For years, environmentalists have been blaming nicotine-derived insecticides for colony collapse disorder, and the coming breakdown of the global economy. Chengshen Lu's second report shows that they're probably right. And he means it this time.
photo via Flickr user Hamed Saber
Two big news stories just came out about potential causes of Colony Collapse Disorder, the mysterious plague resulting in the deaths of billions of bees, and triggering an endless stream of environmentalist hysteria. One news story focused on mites; the bigger story blamed pesticides.
Now that the list of suspects is being narrowed, a rift is forming between apologists for the pesticide industry, and the same bleeding-heart environmentalists who've been making noise about this all along. After years of wait-and-see news reports, things are getting cinematic: The evil chemical corporation might be the bee murderer after all, but if it is, it's not going down without a fight.
These dying bee stories with no certainty in sight have been background noise for years. Even when a dire New York Times article came out in 2013 saying perhaps half of all bees needed for agriculture had died, it sounded too familiar to really shake us. Conversely when the news earlier this year was that deaths had slowed a little, we didn't really notice that either.
But it's been an exciting few weeks in the world of All-the-Bees-Are-Dying News.
April: It's The Mites.
photo via Flickr user Gilles San Martin
On April 29, Congress received testimony from a bee expert working for the Bayer corporation, a manufacturer of pesticides. Unsurprisingly, they did not blame pesticides. They blamed varroa mites, an exotic pest introduced into American crops in the 1980s. The mite is no joke. It infects bees with a disease called Varroosis, and takes over their colonies.
Environmentalist publications like Friends of the Earth flipped out about Bayer's testimony, calling it "stacked against science." They blame Bayer, and the family of pesticides called neonicotinoids, not all of which are manufactured by Bayer. In 2012, studies started blaming neonicotinoids for bee deaths, and the pesticides are currently banned in Europe as a sort of continent-wide experiment.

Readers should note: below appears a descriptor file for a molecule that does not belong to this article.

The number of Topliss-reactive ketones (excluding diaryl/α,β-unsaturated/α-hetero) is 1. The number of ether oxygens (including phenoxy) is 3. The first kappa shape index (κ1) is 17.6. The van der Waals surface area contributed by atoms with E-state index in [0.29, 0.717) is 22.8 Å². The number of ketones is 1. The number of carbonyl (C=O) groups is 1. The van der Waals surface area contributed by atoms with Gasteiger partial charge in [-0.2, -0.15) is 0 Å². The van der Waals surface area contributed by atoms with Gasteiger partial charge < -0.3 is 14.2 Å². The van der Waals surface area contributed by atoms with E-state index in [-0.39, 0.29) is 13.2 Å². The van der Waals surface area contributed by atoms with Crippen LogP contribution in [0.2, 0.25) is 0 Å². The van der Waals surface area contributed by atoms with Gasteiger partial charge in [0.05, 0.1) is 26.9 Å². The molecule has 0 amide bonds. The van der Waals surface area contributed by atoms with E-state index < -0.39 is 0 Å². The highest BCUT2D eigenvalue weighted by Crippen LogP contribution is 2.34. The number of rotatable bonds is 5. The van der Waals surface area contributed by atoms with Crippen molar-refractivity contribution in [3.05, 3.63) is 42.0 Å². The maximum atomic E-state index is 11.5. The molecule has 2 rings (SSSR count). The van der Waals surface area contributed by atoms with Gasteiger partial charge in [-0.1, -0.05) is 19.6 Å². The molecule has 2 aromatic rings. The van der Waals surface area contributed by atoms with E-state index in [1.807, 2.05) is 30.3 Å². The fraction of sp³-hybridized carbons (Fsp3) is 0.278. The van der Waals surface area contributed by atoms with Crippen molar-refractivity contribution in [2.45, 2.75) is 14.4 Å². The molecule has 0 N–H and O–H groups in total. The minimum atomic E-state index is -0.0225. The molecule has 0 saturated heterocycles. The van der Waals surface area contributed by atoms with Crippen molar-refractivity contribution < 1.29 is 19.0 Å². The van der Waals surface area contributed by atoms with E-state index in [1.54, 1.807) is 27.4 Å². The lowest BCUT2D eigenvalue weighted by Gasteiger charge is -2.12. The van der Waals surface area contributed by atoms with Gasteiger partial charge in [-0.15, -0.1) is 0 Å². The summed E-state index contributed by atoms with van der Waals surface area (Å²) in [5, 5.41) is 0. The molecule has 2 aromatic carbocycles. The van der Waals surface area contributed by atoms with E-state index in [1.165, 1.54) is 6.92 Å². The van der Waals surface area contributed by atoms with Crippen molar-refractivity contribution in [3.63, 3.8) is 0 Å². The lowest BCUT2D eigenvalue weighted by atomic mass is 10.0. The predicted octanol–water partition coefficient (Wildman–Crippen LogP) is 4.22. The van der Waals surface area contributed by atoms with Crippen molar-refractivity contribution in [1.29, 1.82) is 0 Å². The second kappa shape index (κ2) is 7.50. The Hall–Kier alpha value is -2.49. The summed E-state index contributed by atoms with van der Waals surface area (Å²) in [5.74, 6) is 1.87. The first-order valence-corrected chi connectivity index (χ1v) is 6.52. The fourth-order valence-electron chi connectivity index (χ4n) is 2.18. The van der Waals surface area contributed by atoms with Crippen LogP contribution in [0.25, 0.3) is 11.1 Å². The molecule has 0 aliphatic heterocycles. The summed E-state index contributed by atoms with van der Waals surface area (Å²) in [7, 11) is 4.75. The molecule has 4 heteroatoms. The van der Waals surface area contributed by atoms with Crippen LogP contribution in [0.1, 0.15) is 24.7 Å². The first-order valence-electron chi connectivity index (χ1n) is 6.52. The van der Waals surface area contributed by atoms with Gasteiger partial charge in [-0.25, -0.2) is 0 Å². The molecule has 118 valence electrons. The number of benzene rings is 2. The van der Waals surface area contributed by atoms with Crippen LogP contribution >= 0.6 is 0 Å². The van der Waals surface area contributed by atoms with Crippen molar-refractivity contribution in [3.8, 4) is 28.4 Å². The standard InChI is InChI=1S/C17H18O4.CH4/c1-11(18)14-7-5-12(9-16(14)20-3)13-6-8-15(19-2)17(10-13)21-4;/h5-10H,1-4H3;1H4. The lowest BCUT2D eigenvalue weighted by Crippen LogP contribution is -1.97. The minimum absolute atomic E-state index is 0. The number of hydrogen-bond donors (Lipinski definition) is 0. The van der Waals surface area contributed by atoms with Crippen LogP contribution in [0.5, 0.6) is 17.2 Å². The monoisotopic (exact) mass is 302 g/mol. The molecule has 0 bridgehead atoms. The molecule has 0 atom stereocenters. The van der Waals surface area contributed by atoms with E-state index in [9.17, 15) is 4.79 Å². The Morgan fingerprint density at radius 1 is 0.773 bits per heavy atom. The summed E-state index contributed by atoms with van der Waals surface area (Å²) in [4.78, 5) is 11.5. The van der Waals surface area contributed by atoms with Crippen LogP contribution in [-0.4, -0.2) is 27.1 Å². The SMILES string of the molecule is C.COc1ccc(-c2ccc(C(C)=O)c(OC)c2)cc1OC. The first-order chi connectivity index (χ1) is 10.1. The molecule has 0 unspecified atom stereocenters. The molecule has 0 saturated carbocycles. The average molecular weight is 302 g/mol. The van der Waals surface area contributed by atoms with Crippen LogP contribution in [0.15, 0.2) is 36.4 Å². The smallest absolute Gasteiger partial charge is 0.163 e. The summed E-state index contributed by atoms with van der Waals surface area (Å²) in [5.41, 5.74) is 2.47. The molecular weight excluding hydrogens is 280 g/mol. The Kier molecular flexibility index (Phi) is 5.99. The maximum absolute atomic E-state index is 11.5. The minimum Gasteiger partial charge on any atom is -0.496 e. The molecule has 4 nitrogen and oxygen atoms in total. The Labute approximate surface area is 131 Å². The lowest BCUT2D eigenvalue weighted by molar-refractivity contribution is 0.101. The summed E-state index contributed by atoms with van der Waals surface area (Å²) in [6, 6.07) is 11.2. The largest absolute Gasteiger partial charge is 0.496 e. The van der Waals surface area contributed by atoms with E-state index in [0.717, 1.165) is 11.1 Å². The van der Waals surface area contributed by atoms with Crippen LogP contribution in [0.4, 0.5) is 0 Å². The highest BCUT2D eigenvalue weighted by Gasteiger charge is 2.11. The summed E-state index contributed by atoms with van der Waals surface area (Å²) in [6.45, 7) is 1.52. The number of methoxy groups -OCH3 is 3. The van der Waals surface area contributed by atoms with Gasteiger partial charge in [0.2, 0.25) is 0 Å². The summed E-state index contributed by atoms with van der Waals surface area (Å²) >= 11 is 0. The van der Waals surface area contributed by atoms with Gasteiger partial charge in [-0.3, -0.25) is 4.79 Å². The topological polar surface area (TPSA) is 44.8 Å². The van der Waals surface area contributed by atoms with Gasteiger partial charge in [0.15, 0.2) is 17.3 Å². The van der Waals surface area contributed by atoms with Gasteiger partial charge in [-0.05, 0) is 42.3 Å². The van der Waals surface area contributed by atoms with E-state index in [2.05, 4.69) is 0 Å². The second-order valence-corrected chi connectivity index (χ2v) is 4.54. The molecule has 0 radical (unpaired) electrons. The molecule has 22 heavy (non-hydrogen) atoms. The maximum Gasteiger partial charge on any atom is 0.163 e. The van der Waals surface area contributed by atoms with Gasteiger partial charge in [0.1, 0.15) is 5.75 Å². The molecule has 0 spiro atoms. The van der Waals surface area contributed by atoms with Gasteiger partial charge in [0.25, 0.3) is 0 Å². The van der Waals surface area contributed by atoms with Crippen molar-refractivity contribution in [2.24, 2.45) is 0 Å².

For years, neonicotinoids have been the far left's scapegoat for this whole mess. What could be a more perfect target than a cheap and widely used industrial poison made from nicotine. Just hearing about the nasty-sounding stuff makes me want to blame everything from Israel-Palestine to my irritable bowel syndrome on it. But that would be a knee-jerk reaction not based on evidence.
Ask an environmentalist what the cause of any ecological disaster is, and you'll inevitably receive the same tried-and-true answer: Corporate greed with the help of a corrupt government that fails to regulate it because of intimidation or payoffs by powerful lobbies. We've heard it all before, enviros.
May: No, It's Really the Pesticides.
Then on May 9, the results of a major experiment from Chengshen Lu of the Harvard School of Public Health followed up on previous studies into whether neonicotinoid pesticides are the culprit. His report showed that they probably are. And he means it this time.
Lu's previous study in 2012 had suggested that the bees were merely being injured by the pesticides during nice weather, and then dying only months later from the long term effects of their condition, perhaps exacerbated by those pesky varroa mites.
But the new findings suggest that the pesticides are flipping on some other biological mechanism that's killing them, seemingly without the help of mites. "We demonstrated again in this study that neonicotinoids are highly likely to be responsible for triggering CCD in honey bee hives that were healthy prior to the arrival of winter," the report said. It has an air of certainty, and maybe that's what's made it so sensational.
To its credit, the USDA website features a report acknowledging the possibility of blaming neonicotinoids, but the pesticides are mentioned only below the section on varroa mites. I called them to find out how they were responding to Lu's study, and they refused to comment on short notice. The person I spoke to hadn't read the report.
Bayer has, and they issued a response:
screencap from Bayer Crop Science
Essentially, they don't consider it valid because Lu used too much of their chemical.
Lu's new study did in fact use seven times the concentration of neonicotinoid pesticide his 2012 study had used. But it's worth noting that the chemical was added to the food supply left out for the bees, and they ingested it voluntarily.
Bayer can certainly claim that this is ten times the amount a bee is likely to encounter in the wild, but it's hard to imagine how they could possibly control the concentration or amount used by any given farmer. The bees involved in the experiment digested that amount, and then behaved normally for months, before exhibiting all the signs of colony collapse disorder—mostly lying still and decomposing, although there's also the part where all the healthy bees flee the hive.
Lu's study certainly isn't enough to justify a ban, just more experiments. Taking an example from history, after the publication of Rachel Carson's Silent Spring, it took ten more years to ban DDT. If Bayer puts up a fight while opinion turns against their pesticide, there'll be plenty of time to become certain. Assuming the bees can hold out until then.
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